Sanitary landfill leachate has been a source of environmental concern due to its high organic strength and chemical diversity. A number of lab-scale and pilot scale studies have indicated that the anaerobic filter is highly competitive with other forms of biological treatment and has distinct economic advantages. While there have been a number of studies based on a general overall approach to leachate treatment by the anaerobic filter, limited information is available on the role played by essential nutrients like nitrogen and phosphorus in the biological treatment process.
Laboratory studies were conducted at room temperature (22 °C) to study the effect of nutrient addition (specifically, phosphorus, the deficient constituent of leachate) on treatment efficiency of landfill leachate by the upflow anaerobic filter. Two anaerobic filters (0.975 metres x 0.15 metres diameter) were constructed using plexiglass pipes and packed with strips of corrugated fibre-glass sheets in four layers to form the filter bed. Leachate collected from a nearby landfill was applied at moderate organic loadings (1.8-4.0 kg COD/m3/day) to the two units maintaining a HRT of 0.987 days.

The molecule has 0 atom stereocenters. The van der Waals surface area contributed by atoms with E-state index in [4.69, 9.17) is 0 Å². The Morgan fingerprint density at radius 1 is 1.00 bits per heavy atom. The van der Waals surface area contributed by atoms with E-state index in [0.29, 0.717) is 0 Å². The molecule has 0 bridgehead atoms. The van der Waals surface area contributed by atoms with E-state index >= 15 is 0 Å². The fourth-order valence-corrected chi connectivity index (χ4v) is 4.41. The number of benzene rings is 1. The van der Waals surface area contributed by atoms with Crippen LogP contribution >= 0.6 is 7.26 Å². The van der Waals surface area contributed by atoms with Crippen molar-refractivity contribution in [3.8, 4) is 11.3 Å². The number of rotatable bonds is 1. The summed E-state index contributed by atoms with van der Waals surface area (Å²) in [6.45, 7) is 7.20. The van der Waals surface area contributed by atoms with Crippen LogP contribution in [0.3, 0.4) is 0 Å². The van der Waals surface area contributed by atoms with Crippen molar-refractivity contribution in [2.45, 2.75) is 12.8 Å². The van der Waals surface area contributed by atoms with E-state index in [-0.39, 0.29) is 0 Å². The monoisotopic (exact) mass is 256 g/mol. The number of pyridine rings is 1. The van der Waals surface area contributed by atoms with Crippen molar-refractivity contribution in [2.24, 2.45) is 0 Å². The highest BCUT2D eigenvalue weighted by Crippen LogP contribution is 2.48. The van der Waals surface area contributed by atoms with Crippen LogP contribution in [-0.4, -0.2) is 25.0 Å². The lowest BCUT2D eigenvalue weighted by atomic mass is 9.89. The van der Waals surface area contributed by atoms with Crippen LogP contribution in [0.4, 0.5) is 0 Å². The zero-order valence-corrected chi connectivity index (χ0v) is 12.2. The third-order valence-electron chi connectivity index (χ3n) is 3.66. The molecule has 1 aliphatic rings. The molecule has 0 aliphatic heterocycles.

Results indicate phosphorus addition may be made to organically diverse wastes such as landfill leachate with distinct advantages.